Tips for Searching www.unicover.com ...
keywords here... |
TIP: Don't use plurals. Singuler nouns followed by an * work
See the instructions below
for best results.
Search using Standard Catalog
Number or Unicover SKU ...
How Unicover® Keyword Search Works
If you know exactly what you're looking for or even have a
general idea, try searching with keywords. Specify a keyword or set
of keywords, and the search will examine the entire www.unicover.com site to find
listings that match the keywords you provide.
The first page returned to you will be a list of up to 199
hyperlinks with information matching your keyword or keywords. Search
ranks the "hits" it finds, with 1000 being the best score, and presents
them in decreasing order of rank. Here are a few hints:
- Limit the total number of characters in your search
phrase to 50, including blanks.
- Be as specific as possible. The more specific you
are, the more accurate your search will be. For example, specify
"Hindenburg Coin" and not just "Coin".
- How to specify keywords with an "and" relationship:
"Hindenburg Coin" finds all entries which have Hindenburg and Coin.
- How to specify kewords with an "or" relationship:
"Shanghai or China" finds all entries which have either "Shanghai"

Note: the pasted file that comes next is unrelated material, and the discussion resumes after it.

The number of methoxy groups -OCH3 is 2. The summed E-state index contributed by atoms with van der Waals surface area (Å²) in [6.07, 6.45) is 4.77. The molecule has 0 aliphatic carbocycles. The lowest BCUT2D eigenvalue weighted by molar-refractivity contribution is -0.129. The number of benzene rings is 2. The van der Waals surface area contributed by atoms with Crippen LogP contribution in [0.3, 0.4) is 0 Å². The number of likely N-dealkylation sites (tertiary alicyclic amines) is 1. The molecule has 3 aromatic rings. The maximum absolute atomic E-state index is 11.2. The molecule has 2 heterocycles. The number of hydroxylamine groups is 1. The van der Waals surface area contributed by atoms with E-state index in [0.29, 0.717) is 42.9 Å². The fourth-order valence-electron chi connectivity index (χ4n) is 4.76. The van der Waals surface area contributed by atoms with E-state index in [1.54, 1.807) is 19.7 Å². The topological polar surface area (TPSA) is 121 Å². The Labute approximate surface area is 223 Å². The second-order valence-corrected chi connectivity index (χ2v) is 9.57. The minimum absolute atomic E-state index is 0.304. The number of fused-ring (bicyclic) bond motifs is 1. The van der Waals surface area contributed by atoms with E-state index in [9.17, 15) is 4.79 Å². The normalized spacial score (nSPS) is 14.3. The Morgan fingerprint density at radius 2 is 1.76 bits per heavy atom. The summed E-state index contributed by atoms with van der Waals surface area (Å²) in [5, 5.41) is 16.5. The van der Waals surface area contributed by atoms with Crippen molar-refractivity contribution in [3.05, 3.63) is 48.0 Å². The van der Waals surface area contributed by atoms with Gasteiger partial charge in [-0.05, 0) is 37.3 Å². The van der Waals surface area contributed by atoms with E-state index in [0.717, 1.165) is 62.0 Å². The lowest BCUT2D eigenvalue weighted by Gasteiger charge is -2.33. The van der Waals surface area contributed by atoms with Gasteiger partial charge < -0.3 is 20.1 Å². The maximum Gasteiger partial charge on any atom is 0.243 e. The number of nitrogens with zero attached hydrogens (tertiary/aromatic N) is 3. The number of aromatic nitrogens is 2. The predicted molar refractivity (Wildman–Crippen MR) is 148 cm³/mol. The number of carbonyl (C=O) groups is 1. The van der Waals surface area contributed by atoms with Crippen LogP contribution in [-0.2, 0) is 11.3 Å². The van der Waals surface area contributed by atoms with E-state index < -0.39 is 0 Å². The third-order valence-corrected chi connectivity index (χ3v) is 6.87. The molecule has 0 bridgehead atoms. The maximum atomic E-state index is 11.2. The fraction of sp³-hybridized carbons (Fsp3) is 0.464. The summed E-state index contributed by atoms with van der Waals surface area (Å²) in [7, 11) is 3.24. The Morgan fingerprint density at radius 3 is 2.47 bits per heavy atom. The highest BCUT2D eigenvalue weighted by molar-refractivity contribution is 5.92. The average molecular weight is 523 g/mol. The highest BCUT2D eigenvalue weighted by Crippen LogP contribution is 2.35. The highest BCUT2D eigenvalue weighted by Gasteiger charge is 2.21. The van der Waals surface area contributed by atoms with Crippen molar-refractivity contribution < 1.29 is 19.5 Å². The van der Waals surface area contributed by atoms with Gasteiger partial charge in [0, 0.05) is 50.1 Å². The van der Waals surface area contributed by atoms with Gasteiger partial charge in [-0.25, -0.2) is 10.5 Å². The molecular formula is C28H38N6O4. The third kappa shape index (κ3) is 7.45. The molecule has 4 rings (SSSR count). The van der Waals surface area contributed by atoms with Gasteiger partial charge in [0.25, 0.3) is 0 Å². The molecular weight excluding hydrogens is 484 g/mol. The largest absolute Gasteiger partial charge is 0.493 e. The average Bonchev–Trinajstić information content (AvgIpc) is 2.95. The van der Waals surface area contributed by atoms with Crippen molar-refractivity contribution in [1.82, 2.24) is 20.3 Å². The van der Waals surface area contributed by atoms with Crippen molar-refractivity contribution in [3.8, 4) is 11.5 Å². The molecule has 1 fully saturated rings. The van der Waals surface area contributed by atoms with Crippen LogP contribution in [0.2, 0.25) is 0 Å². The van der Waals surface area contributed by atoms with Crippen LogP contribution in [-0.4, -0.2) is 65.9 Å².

- The wild card character " * " (asterisk) is valid and
very useful. For example: 'Shang' finds only 'Shang' and not
'Shanghai'. But 'Shang*' finds 'Shang' and 'Shanghai' and 'Shangrila,' for
example. To find 'Duck' and 'Ducks' you would use the keyword 'Duck*'. The
" * " (asterisk) can only be used at the end of a keyword.
- Instead of a plural noun, use a singular noun and the
wild card character " * " (asterisk). For example: 'Duck' finds only
'Duck' and not 'Ducks'. But 'Duck*' finds 'Duck' and 'Ducks' and even
'Duckling' and 'Ducklings'.
- Keywords are case insensitive. That is, "SHANGHAI",
"Shanghai" and "shanghai" are the same to UNISearch.
- Parentheses can be used to group your keywords: For
example if you want to find all entries that have either "Paul
Calle" or "Chris Calle" you could construct a search of "(Paul
Calle) or (Chris Calle)". You could also accomplish the same thing by
using "(Paul or Chris) and Calle".
- Be sure to spell your search words correctly. For
example: 'Buggs Bunny' does not find anything, but 'Bugs Bunny' finds the
famous rabbit. The search engine does not have "spell check."
- Searching for phrases is not supported.
- When your search is returned a listing of the
keywords actually used to conduct the search will be shown. This
may be different than what you started with because the search
- very common words like "a", "an", "the" and so on
- all numbers
- single letters, including those followed by punctuation
- unsupported characters
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Last Updated: December 6, 2013 8:04.02 MT |
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